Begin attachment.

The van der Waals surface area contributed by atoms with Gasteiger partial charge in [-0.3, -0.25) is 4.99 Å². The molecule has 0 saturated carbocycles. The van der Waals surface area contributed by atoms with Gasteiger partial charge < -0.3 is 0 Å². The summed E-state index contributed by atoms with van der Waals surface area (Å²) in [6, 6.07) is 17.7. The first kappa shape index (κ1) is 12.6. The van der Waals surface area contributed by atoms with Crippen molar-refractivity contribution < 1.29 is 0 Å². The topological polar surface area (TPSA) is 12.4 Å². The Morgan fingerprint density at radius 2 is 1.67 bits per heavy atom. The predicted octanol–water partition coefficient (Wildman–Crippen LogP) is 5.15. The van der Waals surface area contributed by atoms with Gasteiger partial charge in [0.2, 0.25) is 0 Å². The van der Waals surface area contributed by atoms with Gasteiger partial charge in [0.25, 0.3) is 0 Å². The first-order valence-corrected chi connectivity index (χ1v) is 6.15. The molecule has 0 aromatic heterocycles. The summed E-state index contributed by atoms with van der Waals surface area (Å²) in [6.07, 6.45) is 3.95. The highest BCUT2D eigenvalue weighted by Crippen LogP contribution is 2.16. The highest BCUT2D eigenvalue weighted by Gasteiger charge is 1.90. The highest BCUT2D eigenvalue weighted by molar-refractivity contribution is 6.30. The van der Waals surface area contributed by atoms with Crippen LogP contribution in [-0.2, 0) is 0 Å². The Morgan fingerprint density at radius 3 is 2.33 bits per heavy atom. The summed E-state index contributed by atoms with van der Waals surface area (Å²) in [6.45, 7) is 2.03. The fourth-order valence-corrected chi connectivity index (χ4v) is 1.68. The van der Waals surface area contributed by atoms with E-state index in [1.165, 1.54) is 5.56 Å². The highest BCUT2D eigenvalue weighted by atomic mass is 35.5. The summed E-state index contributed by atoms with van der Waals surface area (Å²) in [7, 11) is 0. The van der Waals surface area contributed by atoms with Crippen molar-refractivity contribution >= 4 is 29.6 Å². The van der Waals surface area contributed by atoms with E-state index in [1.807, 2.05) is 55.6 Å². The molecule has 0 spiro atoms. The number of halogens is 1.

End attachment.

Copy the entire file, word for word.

The van der Waals surface area contributed by atoms with Gasteiger partial charge in [-0.3, -0.25) is 4.99 Å². The molecule has 0 saturated carbocycles. The van der Waals surface area contributed by atoms with Gasteiger partial charge < -0.3 is 0 Å². The summed E-state index contributed by atoms with van der Waals surface area (Å²) in [6, 6.07) is 17.7. The first kappa shape index (κ1) is 12.6. The van der Waals surface area contributed by atoms with Crippen molar-refractivity contribution < 1.29 is 0 Å². The topological polar surface area (TPSA) is 12.4 Å². The Morgan fingerprint density at radius 2 is 1.67 bits per heavy atom. The predicted octanol–water partition coefficient (Wildman–Crippen LogP) is 5.15. The van der Waals surface area contributed by atoms with Gasteiger partial charge in [0.2, 0.25) is 0 Å². The van der Waals surface area contributed by atoms with Gasteiger partial charge in [0.25, 0.3) is 0 Å². The first-order valence-corrected chi connectivity index (χ1v) is 6.15. The molecule has 0 aromatic heterocycles. The summed E-state index contributed by atoms with van der Waals surface area (Å²) in [6.07, 6.45) is 3.95. The highest BCUT2D eigenvalue weighted by Crippen LogP contribution is 2.16. The highest BCUT2D eigenvalue weighted by Gasteiger charge is 1.90. The highest BCUT2D eigenvalue weighted by molar-refractivity contribution is 6.30. The van der Waals surface area contributed by atoms with Crippen LogP contribution in [-0.2, 0) is 0 Å². The Morgan fingerprint density at radius 3 is 2.33 bits per heavy atom. The summed E-state index contributed by atoms with van der Waals surface area (Å²) in [6.45, 7) is 2.03. The fourth-order valence-corrected chi connectivity index (χ4v) is 1.68. The van der Waals surface area contributed by atoms with E-state index in [1.165, 1.54) is 5.56 Å². The highest BCUT2D eigenvalue weighted by atomic mass is 35.5. The summed E-state index contributed by atoms with van der Waals surface area (Å²) in [7, 11) is 0. The van der Waals surface area contributed by atoms with Crippen molar-refractivity contribution >= 4 is 29.6 Å². The van der Waals surface area contributed by atoms with E-state index in [1.807, 2.05) is 55.6 Å². The molecule has 0 spiro atoms. The number of halogens is 1.